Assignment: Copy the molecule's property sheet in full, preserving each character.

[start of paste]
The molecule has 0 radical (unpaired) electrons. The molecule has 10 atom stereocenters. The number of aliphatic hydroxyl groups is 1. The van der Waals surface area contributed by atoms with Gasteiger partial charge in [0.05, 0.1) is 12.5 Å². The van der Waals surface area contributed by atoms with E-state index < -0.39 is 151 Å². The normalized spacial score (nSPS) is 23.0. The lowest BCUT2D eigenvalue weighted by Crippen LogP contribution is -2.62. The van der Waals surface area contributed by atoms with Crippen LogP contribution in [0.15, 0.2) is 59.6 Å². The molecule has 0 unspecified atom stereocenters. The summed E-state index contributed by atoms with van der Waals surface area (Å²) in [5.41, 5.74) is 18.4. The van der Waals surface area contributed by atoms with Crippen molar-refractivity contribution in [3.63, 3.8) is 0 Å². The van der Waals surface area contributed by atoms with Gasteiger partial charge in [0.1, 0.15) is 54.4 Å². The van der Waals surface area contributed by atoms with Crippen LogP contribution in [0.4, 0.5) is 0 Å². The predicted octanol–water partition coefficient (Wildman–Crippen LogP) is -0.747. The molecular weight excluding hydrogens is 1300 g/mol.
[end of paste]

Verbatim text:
The molecule has 0 radical (unpaired) electrons. The molecule has 10 atom stereocenters. The number of aliphatic hydroxyl groups is 1. The van der Waals surface area contributed by atoms with Gasteiger partial charge in [0.05, 0.1) is 12.5 Å². The van der Waals surface area contributed by atoms with E-state index < -0.39 is 151 Å². The normalized spacial score (nSPS) is 23.0. The lowest BCUT2D eigenvalue weighted by Crippen LogP contribution is -2.62. The van der Waals surface area contributed by atoms with Crippen LogP contribution in [0.15, 0.2) is 59.6 Å². The molecule has 0 unspecified atom stereocenters. The summed E-state index contributed by atoms with van der Waals surface area (Å²) in [5.41, 5.74) is 18.4. The van der Waals surface area contributed by atoms with Crippen molar-refractivity contribution in [3.63, 3.8) is 0 Å². The van der Waals surface area contributed by atoms with Gasteiger partial charge in [0.1, 0.15) is 54.4 Å². The van der Waals surface area contributed by atoms with Crippen LogP contribution in [0.4, 0.5) is 0 Å². The predicted octanol–water partition coefficient (Wildman–Crippen LogP) is -0.747. The molecular weight excluding hydrogens is 1300 g/mol.